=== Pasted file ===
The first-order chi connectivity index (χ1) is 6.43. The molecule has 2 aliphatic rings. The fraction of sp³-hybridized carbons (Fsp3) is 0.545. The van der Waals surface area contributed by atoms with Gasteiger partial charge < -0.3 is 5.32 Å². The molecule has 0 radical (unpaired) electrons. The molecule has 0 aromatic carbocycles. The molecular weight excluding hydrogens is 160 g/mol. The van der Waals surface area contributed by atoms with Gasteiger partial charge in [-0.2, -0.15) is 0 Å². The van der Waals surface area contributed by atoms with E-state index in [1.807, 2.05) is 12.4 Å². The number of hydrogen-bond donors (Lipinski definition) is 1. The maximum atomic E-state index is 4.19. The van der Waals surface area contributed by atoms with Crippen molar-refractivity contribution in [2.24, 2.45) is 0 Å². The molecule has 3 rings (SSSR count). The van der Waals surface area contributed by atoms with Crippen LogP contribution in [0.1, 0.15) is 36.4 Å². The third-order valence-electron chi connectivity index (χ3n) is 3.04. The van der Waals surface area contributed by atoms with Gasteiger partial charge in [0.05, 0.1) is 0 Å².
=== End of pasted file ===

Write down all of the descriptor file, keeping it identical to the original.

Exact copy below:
The first-order chi connectivity index (χ1) is 6.43. The molecule has 2 aliphatic rings. The fraction of sp³-hybridized carbons (Fsp3) is 0.545. The van der Waals surface area contributed by atoms with Gasteiger partial charge < -0.3 is 5.32 Å². The molecule has 0 radical (unpaired) electrons. The molecule has 0 aromatic carbocycles. The molecular weight excluding hydrogens is 160 g/mol. The van der Waals surface area contributed by atoms with Gasteiger partial charge in [-0.2, -0.15) is 0 Å². The van der Waals surface area contributed by atoms with E-state index in [1.807, 2.05) is 12.4 Å². The number of hydrogen-bond donors (Lipinski definition) is 1. The maximum atomic E-state index is 4.19. The van der Waals surface area contributed by atoms with Crippen molar-refractivity contribution in [2.24, 2.45) is 0 Å². The molecule has 3 rings (SSSR count). The van der Waals surface area contributed by atoms with Crippen LogP contribution in [0.1, 0.15) is 36.4 Å². The third-order valence-electron chi connectivity index (χ3n) is 3.04. The van der Waals surface area contributed by atoms with Gasteiger partial charge in [0.05, 0.1) is 0 Å².